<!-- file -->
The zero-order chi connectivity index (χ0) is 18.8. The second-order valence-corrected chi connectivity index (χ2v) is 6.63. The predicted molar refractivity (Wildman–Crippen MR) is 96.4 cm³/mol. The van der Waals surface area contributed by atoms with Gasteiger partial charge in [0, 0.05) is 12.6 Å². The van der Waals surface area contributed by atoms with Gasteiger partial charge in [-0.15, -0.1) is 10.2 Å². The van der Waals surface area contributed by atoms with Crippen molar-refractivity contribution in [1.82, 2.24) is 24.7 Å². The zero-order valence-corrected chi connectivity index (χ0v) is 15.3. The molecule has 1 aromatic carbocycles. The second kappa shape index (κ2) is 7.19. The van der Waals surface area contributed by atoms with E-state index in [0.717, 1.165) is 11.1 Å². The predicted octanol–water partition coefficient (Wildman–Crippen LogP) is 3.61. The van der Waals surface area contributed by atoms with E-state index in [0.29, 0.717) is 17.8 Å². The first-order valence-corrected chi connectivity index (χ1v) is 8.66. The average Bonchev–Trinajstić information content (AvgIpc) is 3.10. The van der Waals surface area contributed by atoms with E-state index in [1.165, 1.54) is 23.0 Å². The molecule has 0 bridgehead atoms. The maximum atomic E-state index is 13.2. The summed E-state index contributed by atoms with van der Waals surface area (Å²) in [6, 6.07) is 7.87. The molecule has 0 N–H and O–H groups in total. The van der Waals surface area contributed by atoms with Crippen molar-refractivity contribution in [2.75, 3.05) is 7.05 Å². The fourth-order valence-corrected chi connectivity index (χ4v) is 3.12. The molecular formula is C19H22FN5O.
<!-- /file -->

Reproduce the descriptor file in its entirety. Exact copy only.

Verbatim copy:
The zero-order chi connectivity index (χ0) is 18.8. The second-order valence-corrected chi connectivity index (χ2v) is 6.63. The predicted molar refractivity (Wildman–Crippen MR) is 96.4 cm³/mol. The van der Waals surface area contributed by atoms with Gasteiger partial charge in [0, 0.05) is 12.6 Å². The van der Waals surface area contributed by atoms with Gasteiger partial charge in [-0.15, -0.1) is 10.2 Å². The van der Waals surface area contributed by atoms with Crippen molar-refractivity contribution in [1.82, 2.24) is 24.7 Å². The zero-order valence-corrected chi connectivity index (χ0v) is 15.3. The molecule has 1 aromatic carbocycles. The second kappa shape index (κ2) is 7.19. The van der Waals surface area contributed by atoms with E-state index in [0.717, 1.165) is 11.1 Å². The predicted octanol–water partition coefficient (Wildman–Crippen LogP) is 3.61. The van der Waals surface area contributed by atoms with E-state index in [0.29, 0.717) is 17.8 Å². The first-order valence-corrected chi connectivity index (χ1v) is 8.66. The average Bonchev–Trinajstić information content (AvgIpc) is 3.10. The van der Waals surface area contributed by atoms with E-state index in [1.165, 1.54) is 23.0 Å². The molecule has 0 bridgehead atoms. The maximum atomic E-state index is 13.2. The summed E-state index contributed by atoms with van der Waals surface area (Å²) in [6, 6.07) is 7.87. The molecule has 0 N–H and O–H groups in total. The van der Waals surface area contributed by atoms with Crippen molar-refractivity contribution in [2.75, 3.05) is 7.05 Å². The fourth-order valence-corrected chi connectivity index (χ4v) is 3.12. The molecular formula is C19H22FN5O.